Recently I requested of some minister friends their advice and lessons learned concerning church staff relationships. What follows are some of the best of the responses. In no particular order.
1. Jim says, “Be very careful whom you trust completely.”
In over 3 decades of ministry, Jim says he has been brutally betrayed at least 3 times. It has made him wary about trusting anyone with anything confidential.
I’m recalling a time two churches ago when the personnel committee and I were dealing with a sensitive issue, long since forgotten. I said, “Can I say something in here and it not go any further?” The chairman said, “Pastor, I wouldn’t say anything in here you do not want to get out.”
That was a courageous thing for him to do. As subtly as he knew how, the chairman was warning me off from trusting some of the people in that room. In time, I learned he knew whereof he was speaking.
2. Andy says, “First, pastor the staff. Be their shepherd.”
Something inside us wants to protest, that, well, the staff are all ministers and they don’t need pastoring. They do. In fact, preacher, so do you.
I have heard that the typical ministerial staff wants the pastor to be their friend and the congregation’s pastor; the congregation, however, wants him to be their friend and the staff’s pastor.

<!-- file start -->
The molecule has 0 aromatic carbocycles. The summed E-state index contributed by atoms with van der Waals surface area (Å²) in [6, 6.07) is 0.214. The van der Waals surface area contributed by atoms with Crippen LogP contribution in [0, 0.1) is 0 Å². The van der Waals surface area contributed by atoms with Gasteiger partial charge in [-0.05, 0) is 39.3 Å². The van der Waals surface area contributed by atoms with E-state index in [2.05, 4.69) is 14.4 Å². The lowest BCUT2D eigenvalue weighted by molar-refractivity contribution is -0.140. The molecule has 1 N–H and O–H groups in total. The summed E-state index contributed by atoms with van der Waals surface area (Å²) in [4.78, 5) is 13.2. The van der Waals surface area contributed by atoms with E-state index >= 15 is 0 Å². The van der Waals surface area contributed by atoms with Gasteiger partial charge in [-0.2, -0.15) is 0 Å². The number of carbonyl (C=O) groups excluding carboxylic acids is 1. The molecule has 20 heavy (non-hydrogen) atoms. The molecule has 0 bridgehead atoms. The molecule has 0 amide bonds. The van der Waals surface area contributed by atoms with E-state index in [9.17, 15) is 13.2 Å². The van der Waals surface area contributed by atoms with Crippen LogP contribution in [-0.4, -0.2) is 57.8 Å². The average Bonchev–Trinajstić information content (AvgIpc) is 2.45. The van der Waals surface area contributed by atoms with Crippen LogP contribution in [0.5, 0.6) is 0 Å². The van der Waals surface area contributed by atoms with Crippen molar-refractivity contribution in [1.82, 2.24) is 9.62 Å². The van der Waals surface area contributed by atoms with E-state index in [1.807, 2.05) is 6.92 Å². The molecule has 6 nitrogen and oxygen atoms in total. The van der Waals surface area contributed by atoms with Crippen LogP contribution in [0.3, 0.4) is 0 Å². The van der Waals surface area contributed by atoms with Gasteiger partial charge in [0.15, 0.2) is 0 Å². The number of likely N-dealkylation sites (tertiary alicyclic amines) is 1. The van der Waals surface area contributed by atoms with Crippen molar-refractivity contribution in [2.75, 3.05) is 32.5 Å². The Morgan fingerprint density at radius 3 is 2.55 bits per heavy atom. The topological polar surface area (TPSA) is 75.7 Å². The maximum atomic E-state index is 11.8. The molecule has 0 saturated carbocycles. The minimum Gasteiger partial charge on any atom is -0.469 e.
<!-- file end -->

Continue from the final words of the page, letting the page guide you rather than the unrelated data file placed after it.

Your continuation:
My answer is: be both. I can pastor friends.
3. Chris says, “You will never have a ministry like Jesus’ until you’ve had a Judas at your table.”
Pastors should accept the reality that sooner or later one of their dearest friends and associates will turn out to be the biggest troublemaker in the church.
4. John says, “Staff members should stand up for their pastor.”
One of the most devastating assessments of a certain minister says he “tends to agree with whoever he’s talking with at the moment.” I suspect that in his mind this makes him a good guy and a friend to everyone. It also means he has no convictions, no courage, and no backbone.
Sometimes, to be true to Christ and to one’s calling, each of us will have to say to the fellow across the table something like this: “I beg to differ with you. The pastor’s not that way at all. He’s actually one of the godliest men I know.”
Amazing how those short sentences can stop a critic in his tracks.
5. Joe says, “And that knife cuts both ways. The pastor should stand up for his staff.”
The rule is: Defend him in public, but criticize him in private, person to person.
6. Mel says, “You can delegate tasks, but not responsibility.”
Even when as pastor I ask you to perform a task, it’s still on my desk, on my plate, on my mind. I’m still accountable to the church to see that this gets done. The pastor cannot stand before the deacons or a leadership team and excuse himself for malfeasance because “I asked Tom to do that and he failed.”
7. Michelle says, “Guard your hearts and minds in Christ Jesus.”
Keep yourself close to the Lord–whether you are the lead pastor or the lowliest staffer–and keep the heart pure by constant prayer, daily repentance, and faithful service.